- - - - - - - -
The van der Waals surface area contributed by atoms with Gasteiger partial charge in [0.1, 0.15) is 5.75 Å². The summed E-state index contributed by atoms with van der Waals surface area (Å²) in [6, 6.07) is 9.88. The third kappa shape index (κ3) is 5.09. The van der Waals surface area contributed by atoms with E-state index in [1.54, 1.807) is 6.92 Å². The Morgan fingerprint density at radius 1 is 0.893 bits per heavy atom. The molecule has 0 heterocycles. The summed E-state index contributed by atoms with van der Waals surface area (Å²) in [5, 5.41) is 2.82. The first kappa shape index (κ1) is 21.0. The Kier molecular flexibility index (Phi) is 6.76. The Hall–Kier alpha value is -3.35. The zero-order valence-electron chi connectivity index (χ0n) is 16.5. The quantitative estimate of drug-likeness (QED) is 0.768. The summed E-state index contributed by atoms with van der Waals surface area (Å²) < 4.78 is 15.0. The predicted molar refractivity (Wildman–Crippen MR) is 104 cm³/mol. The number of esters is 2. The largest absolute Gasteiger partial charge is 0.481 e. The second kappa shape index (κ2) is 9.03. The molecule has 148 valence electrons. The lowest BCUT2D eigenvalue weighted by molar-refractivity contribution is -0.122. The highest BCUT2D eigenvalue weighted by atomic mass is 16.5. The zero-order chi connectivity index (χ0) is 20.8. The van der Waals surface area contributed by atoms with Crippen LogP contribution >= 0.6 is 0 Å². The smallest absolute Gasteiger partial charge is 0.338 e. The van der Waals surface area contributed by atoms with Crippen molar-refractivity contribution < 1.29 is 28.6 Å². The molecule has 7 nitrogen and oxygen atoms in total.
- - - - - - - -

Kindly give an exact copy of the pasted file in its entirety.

The van der Waals surface area contributed by atoms with Gasteiger partial charge in [0.1, 0.15) is 5.75 Å². The summed E-state index contributed by atoms with van der Waals surface area (Å²) in [6, 6.07) is 9.88. The third kappa shape index (κ3) is 5.09. The van der Waals surface area contributed by atoms with E-state index in [1.54, 1.807) is 6.92 Å². The Morgan fingerprint density at radius 1 is 0.893 bits per heavy atom. The molecule has 0 heterocycles. The summed E-state index contributed by atoms with van der Waals surface area (Å²) in [5, 5.41) is 2.82. The first kappa shape index (κ1) is 21.0. The Kier molecular flexibility index (Phi) is 6.76. The Hall–Kier alpha value is -3.35. The zero-order valence-electron chi connectivity index (χ0n) is 16.5. The quantitative estimate of drug-likeness (QED) is 0.768. The summed E-state index contributed by atoms with van der Waals surface area (Å²) < 4.78 is 15.0. The predicted molar refractivity (Wildman–Crippen MR) is 104 cm³/mol. The number of esters is 2. The largest absolute Gasteiger partial charge is 0.481 e. The second kappa shape index (κ2) is 9.03. The molecule has 148 valence electrons. The lowest BCUT2D eigenvalue weighted by molar-refractivity contribution is -0.122. The highest BCUT2D eigenvalue weighted by atomic mass is 16.5. The zero-order chi connectivity index (χ0) is 20.8. The van der Waals surface area contributed by atoms with Crippen LogP contribution >= 0.6 is 0 Å². The smallest absolute Gasteiger partial charge is 0.338 e. The van der Waals surface area contributed by atoms with Crippen molar-refractivity contribution < 1.29 is 28.6 Å². The molecule has 7 nitrogen and oxygen atoms in total.